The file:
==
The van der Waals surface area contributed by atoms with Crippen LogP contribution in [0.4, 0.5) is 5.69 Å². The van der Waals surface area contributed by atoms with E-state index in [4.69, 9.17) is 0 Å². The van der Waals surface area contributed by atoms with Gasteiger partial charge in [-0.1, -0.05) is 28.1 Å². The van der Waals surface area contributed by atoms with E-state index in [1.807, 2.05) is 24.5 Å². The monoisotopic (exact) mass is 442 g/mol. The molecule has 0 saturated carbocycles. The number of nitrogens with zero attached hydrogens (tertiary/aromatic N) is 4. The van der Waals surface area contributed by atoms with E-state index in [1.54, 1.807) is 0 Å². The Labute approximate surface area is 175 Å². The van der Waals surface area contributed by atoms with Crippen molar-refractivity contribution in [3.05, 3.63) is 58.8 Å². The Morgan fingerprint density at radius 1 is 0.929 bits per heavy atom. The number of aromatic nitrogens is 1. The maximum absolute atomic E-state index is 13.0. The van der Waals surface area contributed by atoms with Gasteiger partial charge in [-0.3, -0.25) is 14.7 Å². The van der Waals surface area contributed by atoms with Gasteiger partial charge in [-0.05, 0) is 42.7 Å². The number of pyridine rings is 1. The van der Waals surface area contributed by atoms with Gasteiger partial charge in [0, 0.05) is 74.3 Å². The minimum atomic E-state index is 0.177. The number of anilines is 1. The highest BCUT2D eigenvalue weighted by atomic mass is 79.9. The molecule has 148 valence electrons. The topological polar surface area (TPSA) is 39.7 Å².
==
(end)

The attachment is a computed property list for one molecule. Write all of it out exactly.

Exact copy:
The van der Waals surface area contributed by atoms with Crippen LogP contribution in [0.4, 0.5) is 5.69 Å². The van der Waals surface area contributed by atoms with E-state index in [4.69, 9.17) is 0 Å². The van der Waals surface area contributed by atoms with Gasteiger partial charge in [-0.1, -0.05) is 28.1 Å². The van der Waals surface area contributed by atoms with E-state index in [1.807, 2.05) is 24.5 Å². The monoisotopic (exact) mass is 442 g/mol. The molecule has 0 saturated carbocycles. The number of nitrogens with zero attached hydrogens (tertiary/aromatic N) is 4. The van der Waals surface area contributed by atoms with E-state index in [1.54, 1.807) is 0 Å². The Labute approximate surface area is 175 Å². The van der Waals surface area contributed by atoms with Crippen molar-refractivity contribution in [3.05, 3.63) is 58.8 Å². The Morgan fingerprint density at radius 1 is 0.929 bits per heavy atom. The number of aromatic nitrogens is 1. The maximum absolute atomic E-state index is 13.0. The van der Waals surface area contributed by atoms with Gasteiger partial charge in [-0.3, -0.25) is 14.7 Å². The van der Waals surface area contributed by atoms with Gasteiger partial charge in [-0.05, 0) is 42.7 Å². The number of pyridine rings is 1. The van der Waals surface area contributed by atoms with Gasteiger partial charge in [0, 0.05) is 74.3 Å². The minimum atomic E-state index is 0.177. The number of anilines is 1. The highest BCUT2D eigenvalue weighted by atomic mass is 79.9. The molecule has 148 valence electrons. The topological polar surface area (TPSA) is 39.7 Å².